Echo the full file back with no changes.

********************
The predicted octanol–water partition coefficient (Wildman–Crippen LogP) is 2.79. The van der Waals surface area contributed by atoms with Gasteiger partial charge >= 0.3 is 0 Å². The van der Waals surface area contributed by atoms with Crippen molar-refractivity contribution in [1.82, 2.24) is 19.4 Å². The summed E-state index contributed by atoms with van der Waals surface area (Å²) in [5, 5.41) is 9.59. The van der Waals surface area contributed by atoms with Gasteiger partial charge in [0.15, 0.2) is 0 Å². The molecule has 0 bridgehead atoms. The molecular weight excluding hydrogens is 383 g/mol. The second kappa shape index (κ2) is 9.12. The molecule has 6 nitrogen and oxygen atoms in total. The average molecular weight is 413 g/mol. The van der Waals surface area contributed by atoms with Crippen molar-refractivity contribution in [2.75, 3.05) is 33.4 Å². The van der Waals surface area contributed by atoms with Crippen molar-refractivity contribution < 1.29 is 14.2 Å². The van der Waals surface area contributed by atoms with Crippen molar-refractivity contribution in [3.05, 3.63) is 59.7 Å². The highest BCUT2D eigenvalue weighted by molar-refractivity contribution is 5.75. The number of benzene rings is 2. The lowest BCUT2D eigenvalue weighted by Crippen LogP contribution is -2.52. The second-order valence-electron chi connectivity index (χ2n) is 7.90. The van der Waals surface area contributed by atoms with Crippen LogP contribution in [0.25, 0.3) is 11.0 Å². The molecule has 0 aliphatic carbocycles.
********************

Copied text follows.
The predicted octanol–water partition coefficient (Wildman–Crippen LogP) is 2.79. The van der Waals surface area contributed by atoms with Gasteiger partial charge >= 0.3 is 0 Å². The van der Waals surface area contributed by atoms with Crippen molar-refractivity contribution in [1.82, 2.24) is 19.4 Å². The summed E-state index contributed by atoms with van der Waals surface area (Å²) in [5, 5.41) is 9.59. The van der Waals surface area contributed by atoms with Gasteiger partial charge in [0.15, 0.2) is 0 Å². The molecule has 0 bridgehead atoms. The molecular weight excluding hydrogens is 383 g/mol. The second kappa shape index (κ2) is 9.12. The molecule has 6 nitrogen and oxygen atoms in total. The average molecular weight is 413 g/mol. The van der Waals surface area contributed by atoms with Crippen molar-refractivity contribution in [2.75, 3.05) is 33.4 Å². The van der Waals surface area contributed by atoms with Crippen molar-refractivity contribution < 1.29 is 14.2 Å². The van der Waals surface area contributed by atoms with Crippen molar-refractivity contribution in [3.05, 3.63) is 59.7 Å². The highest BCUT2D eigenvalue weighted by molar-refractivity contribution is 5.75. The number of benzene rings is 2. The lowest BCUT2D eigenvalue weighted by Crippen LogP contribution is -2.52. The second-order valence-electron chi connectivity index (χ2n) is 7.90. The van der Waals surface area contributed by atoms with Crippen LogP contribution in [0.25, 0.3) is 11.0 Å². The molecule has 0 aliphatic carbocycles.